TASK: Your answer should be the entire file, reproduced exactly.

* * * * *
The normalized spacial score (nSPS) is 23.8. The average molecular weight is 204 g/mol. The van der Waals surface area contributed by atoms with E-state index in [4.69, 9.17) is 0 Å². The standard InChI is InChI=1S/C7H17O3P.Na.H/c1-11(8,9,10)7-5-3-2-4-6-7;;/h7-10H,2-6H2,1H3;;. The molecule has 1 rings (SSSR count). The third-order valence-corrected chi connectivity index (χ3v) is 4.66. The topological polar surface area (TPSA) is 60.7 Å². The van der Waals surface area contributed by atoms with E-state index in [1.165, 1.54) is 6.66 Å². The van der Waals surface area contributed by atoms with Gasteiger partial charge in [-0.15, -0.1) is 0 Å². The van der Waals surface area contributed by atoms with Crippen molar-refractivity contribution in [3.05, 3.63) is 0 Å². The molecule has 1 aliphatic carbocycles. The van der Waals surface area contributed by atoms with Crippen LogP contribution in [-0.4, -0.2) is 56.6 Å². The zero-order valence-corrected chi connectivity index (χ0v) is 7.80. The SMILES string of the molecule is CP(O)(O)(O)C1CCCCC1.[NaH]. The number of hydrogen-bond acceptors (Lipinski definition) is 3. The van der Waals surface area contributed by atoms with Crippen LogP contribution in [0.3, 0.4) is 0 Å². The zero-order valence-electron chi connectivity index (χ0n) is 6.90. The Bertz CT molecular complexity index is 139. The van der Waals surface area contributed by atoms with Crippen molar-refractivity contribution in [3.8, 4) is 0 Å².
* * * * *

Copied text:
The normalized spacial score (nSPS) is 23.8. The average molecular weight is 204 g/mol. The van der Waals surface area contributed by atoms with E-state index in [4.69, 9.17) is 0 Å². The standard InChI is InChI=1S/C7H17O3P.Na.H/c1-11(8,9,10)7-5-3-2-4-6-7;;/h7-10H,2-6H2,1H3;;. The molecule has 1 rings (SSSR count). The third-order valence-corrected chi connectivity index (χ3v) is 4.66. The topological polar surface area (TPSA) is 60.7 Å². The van der Waals surface area contributed by atoms with E-state index in [1.165, 1.54) is 6.66 Å². The van der Waals surface area contributed by atoms with Gasteiger partial charge in [-0.15, -0.1) is 0 Å². The van der Waals surface area contributed by atoms with Crippen molar-refractivity contribution in [3.05, 3.63) is 0 Å². The molecule has 1 aliphatic carbocycles. The van der Waals surface area contributed by atoms with Crippen LogP contribution in [-0.4, -0.2) is 56.6 Å². The zero-order valence-corrected chi connectivity index (χ0v) is 7.80. The SMILES string of the molecule is CP(O)(O)(O)C1CCCCC1.[NaH]. The number of hydrogen-bond acceptors (Lipinski definition) is 3. The van der Waals surface area contributed by atoms with Crippen LogP contribution in [0.3, 0.4) is 0 Å². The zero-order valence-electron chi connectivity index (χ0n) is 6.90. The Bertz CT molecular complexity index is 139. The van der Waals surface area contributed by atoms with Crippen molar-refractivity contribution in [3.8, 4) is 0 Å².